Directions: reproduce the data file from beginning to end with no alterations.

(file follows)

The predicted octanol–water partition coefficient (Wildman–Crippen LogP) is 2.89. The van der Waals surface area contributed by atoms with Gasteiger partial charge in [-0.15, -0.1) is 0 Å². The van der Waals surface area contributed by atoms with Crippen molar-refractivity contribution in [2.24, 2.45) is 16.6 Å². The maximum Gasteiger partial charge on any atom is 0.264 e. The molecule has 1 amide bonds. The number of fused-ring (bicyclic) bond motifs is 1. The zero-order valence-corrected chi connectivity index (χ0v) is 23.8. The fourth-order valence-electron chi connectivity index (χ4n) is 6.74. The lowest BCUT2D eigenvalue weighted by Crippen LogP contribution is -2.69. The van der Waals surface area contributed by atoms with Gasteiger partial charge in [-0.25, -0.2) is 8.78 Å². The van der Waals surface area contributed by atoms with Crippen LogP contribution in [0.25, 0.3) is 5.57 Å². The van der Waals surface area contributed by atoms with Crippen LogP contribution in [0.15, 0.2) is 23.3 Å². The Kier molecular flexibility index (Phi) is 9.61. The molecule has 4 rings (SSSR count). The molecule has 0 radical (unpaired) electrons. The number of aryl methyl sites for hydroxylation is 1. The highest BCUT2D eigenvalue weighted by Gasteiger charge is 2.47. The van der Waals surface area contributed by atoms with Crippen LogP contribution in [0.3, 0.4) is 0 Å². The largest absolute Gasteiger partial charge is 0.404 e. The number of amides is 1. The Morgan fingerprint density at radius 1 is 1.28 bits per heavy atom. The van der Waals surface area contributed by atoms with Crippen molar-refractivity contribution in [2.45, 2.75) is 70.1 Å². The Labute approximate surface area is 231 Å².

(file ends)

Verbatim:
The predicted octanol–water partition coefficient (Wildman–Crippen LogP) is 2.89. The van der Waals surface area contributed by atoms with Gasteiger partial charge in [-0.15, -0.1) is 0 Å². The van der Waals surface area contributed by atoms with Crippen molar-refractivity contribution in [2.24, 2.45) is 16.6 Å². The maximum Gasteiger partial charge on any atom is 0.264 e. The molecule has 1 amide bonds. The number of fused-ring (bicyclic) bond motifs is 1. The zero-order valence-corrected chi connectivity index (χ0v) is 23.8. The fourth-order valence-electron chi connectivity index (χ4n) is 6.74. The lowest BCUT2D eigenvalue weighted by Crippen LogP contribution is -2.69. The van der Waals surface area contributed by atoms with Gasteiger partial charge in [-0.25, -0.2) is 8.78 Å². The van der Waals surface area contributed by atoms with Crippen LogP contribution in [0.25, 0.3) is 5.57 Å². The van der Waals surface area contributed by atoms with Crippen LogP contribution in [0.15, 0.2) is 23.3 Å². The Kier molecular flexibility index (Phi) is 9.61. The molecule has 4 rings (SSSR count). The molecule has 0 radical (unpaired) electrons. The number of aryl methyl sites for hydroxylation is 1. The highest BCUT2D eigenvalue weighted by Gasteiger charge is 2.47. The van der Waals surface area contributed by atoms with Crippen LogP contribution in [0.3, 0.4) is 0 Å². The largest absolute Gasteiger partial charge is 0.404 e. The number of amides is 1. The Morgan fingerprint density at radius 1 is 1.28 bits per heavy atom. The van der Waals surface area contributed by atoms with Crippen molar-refractivity contribution in [2.45, 2.75) is 70.1 Å². The Labute approximate surface area is 231 Å².